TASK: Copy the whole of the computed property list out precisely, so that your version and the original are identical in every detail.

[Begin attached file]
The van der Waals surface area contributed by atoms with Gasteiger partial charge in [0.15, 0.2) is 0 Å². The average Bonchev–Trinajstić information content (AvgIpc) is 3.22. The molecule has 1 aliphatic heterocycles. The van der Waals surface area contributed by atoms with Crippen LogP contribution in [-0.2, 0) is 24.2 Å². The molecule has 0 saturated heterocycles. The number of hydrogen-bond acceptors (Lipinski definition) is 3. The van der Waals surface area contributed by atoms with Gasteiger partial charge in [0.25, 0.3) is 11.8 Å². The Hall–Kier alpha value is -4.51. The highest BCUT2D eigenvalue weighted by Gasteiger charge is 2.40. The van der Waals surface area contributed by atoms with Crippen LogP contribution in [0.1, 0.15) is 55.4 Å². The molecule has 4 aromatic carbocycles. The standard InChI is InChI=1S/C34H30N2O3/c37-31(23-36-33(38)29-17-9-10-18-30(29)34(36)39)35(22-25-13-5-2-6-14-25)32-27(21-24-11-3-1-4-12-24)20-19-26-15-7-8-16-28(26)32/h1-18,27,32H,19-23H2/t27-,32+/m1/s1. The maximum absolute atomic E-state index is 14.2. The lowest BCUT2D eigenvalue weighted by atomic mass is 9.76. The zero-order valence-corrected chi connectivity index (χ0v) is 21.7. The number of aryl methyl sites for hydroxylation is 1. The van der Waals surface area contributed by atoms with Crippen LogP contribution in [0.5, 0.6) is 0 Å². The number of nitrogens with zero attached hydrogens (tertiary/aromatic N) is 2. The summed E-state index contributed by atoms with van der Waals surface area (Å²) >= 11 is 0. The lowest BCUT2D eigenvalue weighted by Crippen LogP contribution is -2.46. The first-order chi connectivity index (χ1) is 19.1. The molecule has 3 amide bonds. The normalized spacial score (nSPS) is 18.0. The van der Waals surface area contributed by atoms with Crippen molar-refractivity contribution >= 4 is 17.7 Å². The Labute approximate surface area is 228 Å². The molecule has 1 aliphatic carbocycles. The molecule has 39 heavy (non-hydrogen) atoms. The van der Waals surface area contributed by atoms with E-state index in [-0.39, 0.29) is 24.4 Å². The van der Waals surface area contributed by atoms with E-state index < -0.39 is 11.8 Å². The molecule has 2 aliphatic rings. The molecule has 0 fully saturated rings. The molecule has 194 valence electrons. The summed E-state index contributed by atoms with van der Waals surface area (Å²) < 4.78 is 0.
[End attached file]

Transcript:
The van der Waals surface area contributed by atoms with Gasteiger partial charge in [0.15, 0.2) is 0 Å². The average Bonchev–Trinajstić information content (AvgIpc) is 3.22. The molecule has 1 aliphatic heterocycles. The van der Waals surface area contributed by atoms with Crippen LogP contribution in [-0.2, 0) is 24.2 Å². The molecule has 0 saturated heterocycles. The number of hydrogen-bond acceptors (Lipinski definition) is 3. The van der Waals surface area contributed by atoms with Gasteiger partial charge in [0.25, 0.3) is 11.8 Å². The Hall–Kier alpha value is -4.51. The highest BCUT2D eigenvalue weighted by Gasteiger charge is 2.40. The van der Waals surface area contributed by atoms with Crippen LogP contribution in [0.1, 0.15) is 55.4 Å². The molecule has 4 aromatic carbocycles. The standard InChI is InChI=1S/C34H30N2O3/c37-31(23-36-33(38)29-17-9-10-18-30(29)34(36)39)35(22-25-13-5-2-6-14-25)32-27(21-24-11-3-1-4-12-24)20-19-26-15-7-8-16-28(26)32/h1-18,27,32H,19-23H2/t27-,32+/m1/s1. The maximum absolute atomic E-state index is 14.2. The lowest BCUT2D eigenvalue weighted by atomic mass is 9.76. The zero-order valence-corrected chi connectivity index (χ0v) is 21.7. The number of aryl methyl sites for hydroxylation is 1. The van der Waals surface area contributed by atoms with Crippen LogP contribution in [0.5, 0.6) is 0 Å². The number of nitrogens with zero attached hydrogens (tertiary/aromatic N) is 2. The summed E-state index contributed by atoms with van der Waals surface area (Å²) >= 11 is 0. The lowest BCUT2D eigenvalue weighted by Crippen LogP contribution is -2.46. The first-order chi connectivity index (χ1) is 19.1. The molecule has 3 amide bonds. The normalized spacial score (nSPS) is 18.0. The van der Waals surface area contributed by atoms with Crippen molar-refractivity contribution >= 4 is 17.7 Å². The Labute approximate surface area is 228 Å². The molecule has 1 aliphatic carbocycles. The molecule has 39 heavy (non-hydrogen) atoms. The van der Waals surface area contributed by atoms with E-state index in [-0.39, 0.29) is 24.4 Å². The van der Waals surface area contributed by atoms with E-state index < -0.39 is 11.8 Å². The molecule has 2 aliphatic rings. The molecule has 0 fully saturated rings. The molecule has 194 valence electrons. The summed E-state index contributed by atoms with van der Waals surface area (Å²) < 4.78 is 0.